Guns, violence, and hope

We live with guns and violence and we can live with hope.

I have hope that we can change attitudes about gun violence, just as public health advocates have changed attitudes about smoking. Now we have fewer tobacco deaths. In time, if we change attitudes and laws, we can have fewer gun deaths.

I have hope because groups like Protect Minnesota are working to change attitudes and laws.

I see hope in the dimpled smile of Protect Minnesota’s new director Rev. Nancy Nord Bence. Energetic and upbeat, Nancy knows preventing gun violence isn’t quick work, it’s necessary work. She’s organizing groups of Minnesotans who want to make us safer: The Interfaith Alliance on Gun Safety, Health Care Coalition to Prevent Gun Violence, Teachers United for Gun Reform, Minnesotans OUT for Gun Safety, Coalition for Workplace Safety and Responsible Gun Owners of Minnesota.

The more Minnesotans who stand together, with neighbors, friends and colleagues, the more attitudes, and in time, laws, will change.

The first step in changing attitudes is understanding the facts about guns and violence.

The fact is, we have 90 gun deaths a day in America. 90. 90 deaths, every single day. Shooting deaths are so common that it takes an odd detail to make us pay attention. A mother pushing a baby stroller is shot. Her death makes national news, because she is the cousin of someone famous, a basketball star.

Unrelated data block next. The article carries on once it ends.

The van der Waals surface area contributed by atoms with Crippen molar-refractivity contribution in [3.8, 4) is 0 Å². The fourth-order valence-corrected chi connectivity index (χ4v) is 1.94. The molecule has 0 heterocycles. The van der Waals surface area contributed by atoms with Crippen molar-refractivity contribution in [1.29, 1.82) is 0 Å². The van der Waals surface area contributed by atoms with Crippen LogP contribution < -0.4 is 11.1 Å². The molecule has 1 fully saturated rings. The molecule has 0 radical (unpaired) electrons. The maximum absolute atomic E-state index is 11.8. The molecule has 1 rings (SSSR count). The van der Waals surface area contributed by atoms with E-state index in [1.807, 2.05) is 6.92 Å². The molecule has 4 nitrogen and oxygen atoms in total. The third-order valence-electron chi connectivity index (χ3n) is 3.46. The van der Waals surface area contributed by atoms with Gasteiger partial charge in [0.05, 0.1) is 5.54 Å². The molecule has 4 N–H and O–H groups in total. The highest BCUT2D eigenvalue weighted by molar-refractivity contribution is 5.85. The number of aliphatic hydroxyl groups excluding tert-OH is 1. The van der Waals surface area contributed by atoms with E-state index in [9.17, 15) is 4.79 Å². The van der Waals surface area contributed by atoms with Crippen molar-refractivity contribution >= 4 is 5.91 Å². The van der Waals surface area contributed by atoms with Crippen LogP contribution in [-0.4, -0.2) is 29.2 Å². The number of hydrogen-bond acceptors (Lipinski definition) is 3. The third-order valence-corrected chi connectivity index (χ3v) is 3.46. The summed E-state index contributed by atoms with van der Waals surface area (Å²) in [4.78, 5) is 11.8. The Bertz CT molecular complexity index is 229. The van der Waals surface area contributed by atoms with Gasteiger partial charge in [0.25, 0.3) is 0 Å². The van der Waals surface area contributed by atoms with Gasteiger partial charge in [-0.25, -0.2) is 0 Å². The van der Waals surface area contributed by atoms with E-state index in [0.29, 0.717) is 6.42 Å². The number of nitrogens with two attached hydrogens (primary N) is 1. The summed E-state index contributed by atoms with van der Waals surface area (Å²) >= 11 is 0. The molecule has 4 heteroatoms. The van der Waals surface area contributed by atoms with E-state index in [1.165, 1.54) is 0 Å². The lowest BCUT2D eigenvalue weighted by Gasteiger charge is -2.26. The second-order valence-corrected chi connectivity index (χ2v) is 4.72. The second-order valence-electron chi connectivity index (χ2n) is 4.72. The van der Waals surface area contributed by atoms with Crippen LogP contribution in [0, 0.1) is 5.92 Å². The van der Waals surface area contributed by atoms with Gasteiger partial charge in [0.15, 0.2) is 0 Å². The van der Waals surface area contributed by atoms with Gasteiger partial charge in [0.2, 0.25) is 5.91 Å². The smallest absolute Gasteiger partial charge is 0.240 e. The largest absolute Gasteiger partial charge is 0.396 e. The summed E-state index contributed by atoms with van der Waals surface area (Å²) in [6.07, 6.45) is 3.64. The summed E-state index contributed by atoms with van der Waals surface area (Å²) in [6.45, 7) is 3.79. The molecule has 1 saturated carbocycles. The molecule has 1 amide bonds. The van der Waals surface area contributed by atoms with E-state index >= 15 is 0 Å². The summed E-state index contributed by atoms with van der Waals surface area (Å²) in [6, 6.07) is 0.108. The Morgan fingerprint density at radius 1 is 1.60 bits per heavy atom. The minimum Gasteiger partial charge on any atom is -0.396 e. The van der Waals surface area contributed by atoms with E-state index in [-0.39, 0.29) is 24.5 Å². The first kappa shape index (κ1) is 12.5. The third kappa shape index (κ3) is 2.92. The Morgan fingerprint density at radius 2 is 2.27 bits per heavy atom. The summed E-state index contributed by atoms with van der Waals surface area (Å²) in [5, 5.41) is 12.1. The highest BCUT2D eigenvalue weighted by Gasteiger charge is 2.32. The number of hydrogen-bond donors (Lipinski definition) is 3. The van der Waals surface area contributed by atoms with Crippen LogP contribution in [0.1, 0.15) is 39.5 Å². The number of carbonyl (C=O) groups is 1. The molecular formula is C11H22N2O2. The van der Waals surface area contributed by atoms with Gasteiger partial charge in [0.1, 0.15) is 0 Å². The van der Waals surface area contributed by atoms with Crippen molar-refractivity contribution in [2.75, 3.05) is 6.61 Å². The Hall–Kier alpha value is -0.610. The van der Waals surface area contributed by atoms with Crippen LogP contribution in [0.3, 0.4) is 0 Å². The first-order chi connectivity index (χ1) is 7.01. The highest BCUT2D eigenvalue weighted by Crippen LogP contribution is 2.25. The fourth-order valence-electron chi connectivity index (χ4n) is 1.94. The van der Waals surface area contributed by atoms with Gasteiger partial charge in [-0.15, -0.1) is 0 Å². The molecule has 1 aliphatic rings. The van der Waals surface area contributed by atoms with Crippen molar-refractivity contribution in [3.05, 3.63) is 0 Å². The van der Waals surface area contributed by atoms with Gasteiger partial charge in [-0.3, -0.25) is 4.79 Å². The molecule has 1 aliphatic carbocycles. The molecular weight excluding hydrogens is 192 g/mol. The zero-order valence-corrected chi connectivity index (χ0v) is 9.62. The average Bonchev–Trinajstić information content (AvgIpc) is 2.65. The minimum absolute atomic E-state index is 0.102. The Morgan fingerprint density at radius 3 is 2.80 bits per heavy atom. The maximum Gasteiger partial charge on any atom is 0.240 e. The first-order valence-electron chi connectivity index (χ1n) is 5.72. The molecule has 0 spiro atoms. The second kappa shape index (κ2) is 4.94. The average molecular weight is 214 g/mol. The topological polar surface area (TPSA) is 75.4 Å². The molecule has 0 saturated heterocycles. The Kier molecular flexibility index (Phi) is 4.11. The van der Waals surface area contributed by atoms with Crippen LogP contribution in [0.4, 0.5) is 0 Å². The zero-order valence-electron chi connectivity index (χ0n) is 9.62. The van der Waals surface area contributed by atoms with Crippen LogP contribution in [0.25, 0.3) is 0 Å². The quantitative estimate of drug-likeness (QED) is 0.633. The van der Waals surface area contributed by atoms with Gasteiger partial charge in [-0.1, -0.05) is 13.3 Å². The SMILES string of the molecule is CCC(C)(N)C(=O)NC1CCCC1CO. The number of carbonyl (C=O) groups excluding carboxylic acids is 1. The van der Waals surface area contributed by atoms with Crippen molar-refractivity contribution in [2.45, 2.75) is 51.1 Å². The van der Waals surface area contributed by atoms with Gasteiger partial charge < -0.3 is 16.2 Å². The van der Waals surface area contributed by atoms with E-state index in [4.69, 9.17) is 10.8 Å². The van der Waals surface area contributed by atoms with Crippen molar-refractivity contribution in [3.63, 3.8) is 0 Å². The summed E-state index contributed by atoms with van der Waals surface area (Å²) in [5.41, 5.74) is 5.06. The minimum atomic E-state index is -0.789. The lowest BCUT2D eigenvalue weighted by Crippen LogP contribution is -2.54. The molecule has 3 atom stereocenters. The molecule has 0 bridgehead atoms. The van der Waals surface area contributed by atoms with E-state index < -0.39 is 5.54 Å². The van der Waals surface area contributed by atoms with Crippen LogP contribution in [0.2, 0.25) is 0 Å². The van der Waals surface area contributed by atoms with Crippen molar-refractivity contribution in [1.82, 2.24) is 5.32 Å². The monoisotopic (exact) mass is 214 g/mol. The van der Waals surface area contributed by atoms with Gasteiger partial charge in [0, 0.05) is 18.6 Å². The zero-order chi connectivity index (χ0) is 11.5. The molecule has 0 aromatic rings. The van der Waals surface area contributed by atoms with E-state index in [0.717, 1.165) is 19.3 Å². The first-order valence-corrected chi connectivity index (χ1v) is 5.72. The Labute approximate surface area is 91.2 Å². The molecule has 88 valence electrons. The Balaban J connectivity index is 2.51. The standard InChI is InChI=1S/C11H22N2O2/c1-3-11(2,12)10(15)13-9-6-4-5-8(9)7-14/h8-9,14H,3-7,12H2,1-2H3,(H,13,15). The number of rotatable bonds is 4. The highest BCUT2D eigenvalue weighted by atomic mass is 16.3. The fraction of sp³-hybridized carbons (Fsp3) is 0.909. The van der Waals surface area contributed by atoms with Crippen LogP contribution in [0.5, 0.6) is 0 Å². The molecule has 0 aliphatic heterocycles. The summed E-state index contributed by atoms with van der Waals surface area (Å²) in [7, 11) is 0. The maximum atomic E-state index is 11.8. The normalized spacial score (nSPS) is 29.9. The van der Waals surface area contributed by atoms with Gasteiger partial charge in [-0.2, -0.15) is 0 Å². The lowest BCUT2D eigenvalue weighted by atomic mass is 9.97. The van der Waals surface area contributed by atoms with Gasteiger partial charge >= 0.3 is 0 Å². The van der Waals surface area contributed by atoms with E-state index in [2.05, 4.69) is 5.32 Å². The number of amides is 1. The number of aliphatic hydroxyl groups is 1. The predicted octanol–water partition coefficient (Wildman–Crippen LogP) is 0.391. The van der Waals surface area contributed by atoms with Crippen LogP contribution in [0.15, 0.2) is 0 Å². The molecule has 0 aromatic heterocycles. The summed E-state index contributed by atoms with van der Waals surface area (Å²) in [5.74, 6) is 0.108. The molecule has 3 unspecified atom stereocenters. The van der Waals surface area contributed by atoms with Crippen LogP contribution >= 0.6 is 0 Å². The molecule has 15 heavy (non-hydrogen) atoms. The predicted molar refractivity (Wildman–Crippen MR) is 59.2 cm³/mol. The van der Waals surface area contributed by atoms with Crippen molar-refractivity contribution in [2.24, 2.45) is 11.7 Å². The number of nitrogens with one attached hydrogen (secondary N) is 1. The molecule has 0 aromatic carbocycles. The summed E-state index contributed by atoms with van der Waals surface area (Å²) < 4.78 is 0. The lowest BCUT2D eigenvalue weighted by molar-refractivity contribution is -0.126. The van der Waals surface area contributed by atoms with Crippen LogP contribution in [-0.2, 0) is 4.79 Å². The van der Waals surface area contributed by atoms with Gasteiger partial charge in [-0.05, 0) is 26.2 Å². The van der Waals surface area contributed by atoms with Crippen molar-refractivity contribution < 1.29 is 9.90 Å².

We pay attention to mass shootings and a few unusual everyday shootings, but often we hear nothing at all about the most common kind of gun death in America.

The fact is, most gun deaths are suicides. The fact is, suicides account for more than half the gun deaths in America. The fact is,  more than 80 percent of gun deaths in Minnesota.

The numbers are numbing, but please stay with me here.

We live with guns and violence and we can live with hope. We can do something about gun violence. We—meaning me and you and many others. We can do something, together.

ATTEND a September 15th fundraiser for Protect Minnesota at my house.

HEAR The Concert Across America to End Gun Violence. The Minneapolis concert at International Market Square is one of dozens scheduled nationwide for September 25th, a day to hear music and ideas of how to make communities safer. I’m happy to pay $15 for an afternoon of hope. Buy $15 tickets

DONATE

SHARE THIS

Advertisements

Choosing hope after grim news

The news is grim, again. Jacob.

Yesterday’s ugly details of Jacob Wetterling’s death stunned me. My legs felt leaden, my mind numb.